Development of a model to estimate pleasant and unpleasant affective states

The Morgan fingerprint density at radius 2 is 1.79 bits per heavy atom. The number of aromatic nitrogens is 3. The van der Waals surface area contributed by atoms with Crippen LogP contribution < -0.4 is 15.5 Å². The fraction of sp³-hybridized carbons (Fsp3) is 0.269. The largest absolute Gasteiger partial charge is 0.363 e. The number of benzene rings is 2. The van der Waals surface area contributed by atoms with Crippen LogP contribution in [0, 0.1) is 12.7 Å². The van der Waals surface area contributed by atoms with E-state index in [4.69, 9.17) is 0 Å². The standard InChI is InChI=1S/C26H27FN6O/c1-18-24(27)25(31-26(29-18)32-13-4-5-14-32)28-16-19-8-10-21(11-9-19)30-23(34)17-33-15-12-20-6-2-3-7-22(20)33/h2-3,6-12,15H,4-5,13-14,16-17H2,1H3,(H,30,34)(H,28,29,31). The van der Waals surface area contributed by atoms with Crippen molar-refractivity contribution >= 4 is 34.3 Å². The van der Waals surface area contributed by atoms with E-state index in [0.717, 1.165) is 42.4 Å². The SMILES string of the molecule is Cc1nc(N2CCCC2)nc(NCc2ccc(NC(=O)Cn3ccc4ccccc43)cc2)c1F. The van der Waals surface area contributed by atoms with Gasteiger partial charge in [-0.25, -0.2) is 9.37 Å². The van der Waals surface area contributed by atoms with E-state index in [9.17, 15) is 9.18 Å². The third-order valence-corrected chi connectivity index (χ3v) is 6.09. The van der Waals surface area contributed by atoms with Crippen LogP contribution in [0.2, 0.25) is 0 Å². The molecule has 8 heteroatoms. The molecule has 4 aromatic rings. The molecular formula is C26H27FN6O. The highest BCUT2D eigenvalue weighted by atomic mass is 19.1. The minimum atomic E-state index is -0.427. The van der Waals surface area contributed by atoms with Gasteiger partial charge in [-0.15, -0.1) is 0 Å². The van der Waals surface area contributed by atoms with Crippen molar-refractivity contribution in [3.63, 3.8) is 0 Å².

We aimed to build a model to estimate pleasant and unpleasant affective states. Affective states of pleasure or unpleasure were robustly induced in 60 participants (30 male and 30 female) by using a friendly or stressful speech task modified from the Trier Social Stress Test. A Support Vector Machine model was constructed using time-series EEG data measured from 12 electrodes on the frontal to temporal scalp sites during the speech tasks. We extracted features of EEG powers’ time series in theta and alpha frequency bands in shorter segmentations (1st-order features), and fluctuations of time series of EEG power (2nd-order features). Overall, the model including the 2nd-order features showed higher accuracy of estimation of affective states, compared to the model with only 1st-order features (69.4vs. 62.6%). Since 12 participants showed large body movement which caused noise for EEG measurement, accuracy of estimation by the model was verified for all participants (N = 60) and for participants with little body movement (N = 48) separately. For participants with less body movement, right-side dominant EEG powers were showed in unpleasant affective states, consistently with previous findings. The model including the 2nd-order features showed higher accuracy in participants with less body movement, compared to accuracy in all participants (75.1% vs. 69.4%), suggesting validity of our features and model. Future work should develop more refined noise reduction techniques in analyses of EEG and examine generalizability of the model to various affective situations.
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